"The truth will set you free. But first it will piss you off."

Gloria Steinem

Friday, November 27, 2015

Why Phoenixville? Another Guest Post

The Importance of the Arts

I’m pleased to publish the second guest post in answer to my question “Why Phoenixville?”  It advocates community investment in the arts, a concept with which I agree entirely.  Not every town has a classic theater to remodel, but the arts can be appreciated anywhere.

"Put simply, the rewards of a successful theatre rehabilitation are economic, cultural, historical and civic.  By working to save historic theatres and the communities that support them, we safeguard our links to the past, cultivate a lively present and point the way to a prosperous future."
                                                                                                                          Author unknown

The Association for the Colonial Theatre (ACT) has played and continues to play a prominent role in the revitalization of Phoenixville.  Since the doors of this gem re-opened, the Colonial has provided people with a reason to visit the Borough’s downtown, 360-days-a-year. The welcoming glow of our marquee was the kind of consistent invitation to visitors that was so important in 1999, when options for entertainment in town were few and far-between. The Colonial’s re-opening was a major tipping point in our downtown’s long, tough slough back from economic desolation. Many people and organizations were a part of the long term effort to bring back the energy of the downtown. The Borough simply needed the kind of energy that a vibrant movie theatre bent on becoming a performing arts center could infuse – and the Colonial Theatre (ACT) provided the spark for the revitalization that has brought us to 2015. 

It’s critical to note that none of the activity that we see in the Borough’s downtown could have happened without a strong and committed community. We enjoy a high level of civic engagement in Phoenixville. Upon arrival in what would become my new, adopted hometown, I noticed very quickly that there were a high number of associations directed by strong leaders and willing volunteer workers.  I also noticed the library, hospital, and YMCA were thriving non-profits that enjoyed the generosity of the community.  The evening when I wandered into town for the first time, people were lining the sidewalks for the Halloween parade. The year was 1987 and although there were many shuttered storefronts at the time, I learned quickly that the “bones” of this town (both architecturally and civically) were still quite strong. (Today, years later, the Chamber, the Borough, the business association and many others work together to generate and maintain the energy needed to keep people coming back. Our food truck festivals, First Fridays, Firebird Festival, and other events continue to put Phoenixville on the map as an interesting destination.)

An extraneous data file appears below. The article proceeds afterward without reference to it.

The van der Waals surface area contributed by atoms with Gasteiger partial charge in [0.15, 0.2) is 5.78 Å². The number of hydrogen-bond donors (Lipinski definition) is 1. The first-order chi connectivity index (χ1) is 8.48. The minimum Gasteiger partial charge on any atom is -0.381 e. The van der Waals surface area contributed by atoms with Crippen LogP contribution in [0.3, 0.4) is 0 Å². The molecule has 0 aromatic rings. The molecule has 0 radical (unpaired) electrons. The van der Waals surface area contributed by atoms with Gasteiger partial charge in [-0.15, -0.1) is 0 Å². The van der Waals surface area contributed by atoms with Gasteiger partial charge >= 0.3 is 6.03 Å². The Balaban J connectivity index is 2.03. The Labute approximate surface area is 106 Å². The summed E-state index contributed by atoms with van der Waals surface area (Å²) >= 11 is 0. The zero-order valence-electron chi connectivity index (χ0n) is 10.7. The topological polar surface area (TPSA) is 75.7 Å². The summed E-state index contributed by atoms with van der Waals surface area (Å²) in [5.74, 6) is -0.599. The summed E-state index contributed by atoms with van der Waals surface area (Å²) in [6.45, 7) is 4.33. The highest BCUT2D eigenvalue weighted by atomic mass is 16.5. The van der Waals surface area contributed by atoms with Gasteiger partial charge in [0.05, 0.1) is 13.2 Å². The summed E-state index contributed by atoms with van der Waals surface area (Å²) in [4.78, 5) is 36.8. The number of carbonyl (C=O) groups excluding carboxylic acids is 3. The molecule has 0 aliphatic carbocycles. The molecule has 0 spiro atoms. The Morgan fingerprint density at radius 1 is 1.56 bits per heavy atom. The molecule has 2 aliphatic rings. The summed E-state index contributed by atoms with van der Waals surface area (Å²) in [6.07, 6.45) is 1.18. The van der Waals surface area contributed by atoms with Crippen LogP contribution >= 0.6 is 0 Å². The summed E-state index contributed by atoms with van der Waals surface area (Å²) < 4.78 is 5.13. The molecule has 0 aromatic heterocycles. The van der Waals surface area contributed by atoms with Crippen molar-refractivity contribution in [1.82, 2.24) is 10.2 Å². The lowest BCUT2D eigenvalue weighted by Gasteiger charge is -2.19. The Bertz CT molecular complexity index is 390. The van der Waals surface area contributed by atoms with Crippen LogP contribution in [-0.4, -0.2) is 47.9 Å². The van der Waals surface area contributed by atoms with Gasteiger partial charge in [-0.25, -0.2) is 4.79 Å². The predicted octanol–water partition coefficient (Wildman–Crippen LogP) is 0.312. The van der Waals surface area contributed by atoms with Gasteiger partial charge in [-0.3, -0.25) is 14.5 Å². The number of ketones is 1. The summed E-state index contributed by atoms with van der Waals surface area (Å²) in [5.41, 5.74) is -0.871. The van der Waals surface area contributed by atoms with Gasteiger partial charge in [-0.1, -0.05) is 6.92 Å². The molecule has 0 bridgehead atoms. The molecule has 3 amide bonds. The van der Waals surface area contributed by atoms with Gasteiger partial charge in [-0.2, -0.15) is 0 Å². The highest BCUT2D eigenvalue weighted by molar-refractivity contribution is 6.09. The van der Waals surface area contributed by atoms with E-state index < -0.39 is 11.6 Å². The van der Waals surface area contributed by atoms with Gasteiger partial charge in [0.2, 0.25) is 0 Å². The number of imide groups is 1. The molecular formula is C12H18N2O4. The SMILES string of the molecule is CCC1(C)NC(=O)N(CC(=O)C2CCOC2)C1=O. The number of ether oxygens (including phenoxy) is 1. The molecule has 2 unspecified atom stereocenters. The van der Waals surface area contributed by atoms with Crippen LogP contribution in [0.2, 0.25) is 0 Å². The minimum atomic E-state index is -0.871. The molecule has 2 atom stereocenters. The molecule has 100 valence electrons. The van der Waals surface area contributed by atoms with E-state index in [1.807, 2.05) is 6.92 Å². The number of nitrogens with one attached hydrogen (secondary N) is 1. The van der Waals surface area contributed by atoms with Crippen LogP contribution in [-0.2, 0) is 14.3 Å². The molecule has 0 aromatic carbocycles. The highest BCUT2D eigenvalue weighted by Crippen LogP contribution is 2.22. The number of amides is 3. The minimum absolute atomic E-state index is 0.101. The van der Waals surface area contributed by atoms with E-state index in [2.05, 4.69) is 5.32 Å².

The Colonial Theatre’s complete history can be found on our website. http://thecolonialtheatre.com/about-the-colonial/history/  It had its heyday from the 1930’s – 1950’s, which were Phoenixville’s boom years. Like other steel towns, the steel industry in Phoenixville that sustained a workforce which then supported a business district, began to wane in the 1960’s and 70’s. At about the same time, the King of Prussia Mall was built along with big box theatres. Later, the advent of movie watching at home was a new and cheaper option than the movie palaces in increasingly empty downtowns. Two men and a pipe organ happen to be one of the reasons that Phoenixville’s Colonial Theatre survives today. Jim Breneman purchased the theatre in the mid-70’s in order to house his Kimball Theatre Pipe Organ. He tried to attract local talent for live stage shows while working to build local interest in his organ recitals. Upon his death, Breneman’s friend and business partner Sam LaRosa took over the business, continuing for as long as he could.  Despite the fact that that period included the toughest years for historic theatres like the Colonial, Jim and Sam kept the theatre operational for two decades primarily as a movie theatre and organ concert venue. In the same period many other historic theatres across the country and in nearby towns were lost forever to bulldozers. Without a clear vision for the Colonial or the right organizational structure in place to run the theatre, it became impossible for Sam to continue managing the theatre. So, he put the building up for sale in 1996.